4 star rating
Wickedly Wonderful
Baba Yaga #2
By Deborah Blake
Author’s Website:  http://deborahblakeauthor.com

Brought to you by OBS reviewer Daniele


Known as the wicked witch of Russian fairy tales, Baba Yaga is not one woman, but rather a title carried by a chosen few. They keep the balance of nature and guard the borders of our world, but don’t make the mistake of crossing one of them…

Though she looks like a typical California surfer girl, Beka Yancy is in fact a powerful yet inexperienced witch who’s struggling with her duties as a Baba Yaga. Luckily she has her faithful dragon-turned-dog for moral support, especially when faced with her biggest job yet…

A mysterious toxin is driving the Selkie and Mer from their homes deep in the trenches of Monterey Bay. To investigate, Beka buys her way onto the boat of Marcus Dermott, a battle-scarred former U.S. Marine, and his ailing fisherman father.

While diving for clues, Beka drives Marcus crazy with her flaky New Age ideas and dazzling blue eyes. She thinks he’s rigid and cranky (and way too attractive). Meanwhile, a charming Selkie prince has plans that include Beka. Only by trusting her powers can Beka save the underwater races, pick the right man, and choose the path she’ll follow for the rest of her life… (Goodreads)


This is a fun paranormal romance with lots of fantasy elements.  I like the concept of modernizing the Russian fairy tale of Baba Yaga, the child eating wicked witch.  It is the Baba Yagas’ job to maintain the balance of the elements by guarding the doors that separate the mundane world (reality) from the otherworld.  Beka is tied to the water and is most at home on her surf board or scuba diving.  She is a powerful witch but young and inexperienced, and she is questioning whether she even wants to be the Baba Yaga.  She has until her thirtieth birthday to decide, and it is rapidly approaching.

The story gets off to an action packed start when a mermaid implores Beka to save her baby that has become entangled in a fishing net.  Beka is able to free the little mer but is caught herself and hauled to the surface by Marcus and his father’s fishing crew.  This leads to a rocky start for this oil and water pair.  Marcus is a battle weary marine who has come home to help his ill father, with whom he has a strained relationship, until he can figure out what to do with his life.  The two cannot be more different from each other, nor can they help but be drawn to one aother.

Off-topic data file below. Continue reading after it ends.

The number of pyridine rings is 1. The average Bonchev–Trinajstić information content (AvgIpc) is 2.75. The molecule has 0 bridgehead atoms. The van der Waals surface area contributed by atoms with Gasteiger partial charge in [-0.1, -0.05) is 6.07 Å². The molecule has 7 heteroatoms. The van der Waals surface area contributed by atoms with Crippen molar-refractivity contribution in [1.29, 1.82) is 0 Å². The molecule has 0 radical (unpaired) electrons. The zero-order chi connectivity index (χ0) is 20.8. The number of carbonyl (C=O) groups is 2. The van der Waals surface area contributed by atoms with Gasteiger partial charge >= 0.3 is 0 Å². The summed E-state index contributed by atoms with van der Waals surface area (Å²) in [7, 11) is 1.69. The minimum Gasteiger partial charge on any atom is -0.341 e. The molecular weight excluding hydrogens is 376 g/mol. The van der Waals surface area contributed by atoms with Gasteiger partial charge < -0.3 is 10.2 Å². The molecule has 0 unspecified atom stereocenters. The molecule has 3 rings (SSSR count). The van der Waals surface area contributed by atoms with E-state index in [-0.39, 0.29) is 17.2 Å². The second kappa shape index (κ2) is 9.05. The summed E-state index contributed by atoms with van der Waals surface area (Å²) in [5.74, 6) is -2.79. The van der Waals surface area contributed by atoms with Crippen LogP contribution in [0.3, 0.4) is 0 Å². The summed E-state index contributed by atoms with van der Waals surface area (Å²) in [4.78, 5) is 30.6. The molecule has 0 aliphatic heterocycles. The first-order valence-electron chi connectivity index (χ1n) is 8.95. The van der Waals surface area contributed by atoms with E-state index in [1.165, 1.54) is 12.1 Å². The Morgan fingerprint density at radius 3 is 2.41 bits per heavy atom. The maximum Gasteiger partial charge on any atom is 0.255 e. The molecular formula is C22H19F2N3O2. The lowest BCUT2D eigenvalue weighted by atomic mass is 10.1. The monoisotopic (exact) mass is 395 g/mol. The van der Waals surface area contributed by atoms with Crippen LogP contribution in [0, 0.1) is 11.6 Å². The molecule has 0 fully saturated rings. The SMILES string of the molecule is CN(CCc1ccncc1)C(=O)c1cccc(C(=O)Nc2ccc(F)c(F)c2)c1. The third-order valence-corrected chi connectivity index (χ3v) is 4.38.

The Mer and Selkie people usually stay in their own territory, concealed in the deep trenches of Monterey Bay.  However, something is poisoning their environment and making the inhabitants sick.  They have had to move dangerously close to the humans and fear being discovered.  The queen of the Mers and the king of the Selkies implore Beka to find the origin of the problem and fix it.  Beka has until the next full moon, at which time the ocean people are at their weakest, hoping to prevent anyone from dying.

We learn very early on in the story that the eldest Selkie Prince, Kesh, is behind the toxins.  He is upset with his father’s decision to pass the thrown on to his more responsible younger son, and Kesh sets out to ruin everything if it cannot be his.  I really wish that there had been some element of mystery and suspense regarding Kesh’s identity and motivation, but he made an excellent, slick villain who was a joy to dislike.

With the support of her dragon disguised as a Newfoundland Chewie and Marcus’s reluctant help, Beka does her best to save the ocean society and accept her destiny, all while falling in love with Marcus.

I thought Marcus’s reaction to Beka’s magic was understandable, but found it interesting that he considered her secret a lie, and that is what bothered him more than accepting this fantastical world around him that he did not know existed.  Beka seemed younger than her portrayed twenty-nine years, but I suppose that was her trusting nature and optimistic attitude shining through.  I loved Chewie’s levity and obvious affection for Beka, and Markus, Sr., was fun despite his gruff exterior.  I truly hope he got his ever after.

Wickedly Wonderful is a nice follow up to Wickedly Dangerous but can definitely be read as a standalone novel.  Beka is a much different Baba Yaga than Barbara (from Dangerous) but equally as entertaining.  She is such a kind, free spirit, and I would like to hang out for a day in her converted school bus with her and Chewie.  I look forward to reading about the third Baba Yaga in the  series and recommend this to fans of paranormal romance that is heavier on action than bedroom scenes.

*OBS would like to thank the publisher for supplying a free copy of this title in exchange for an honest review*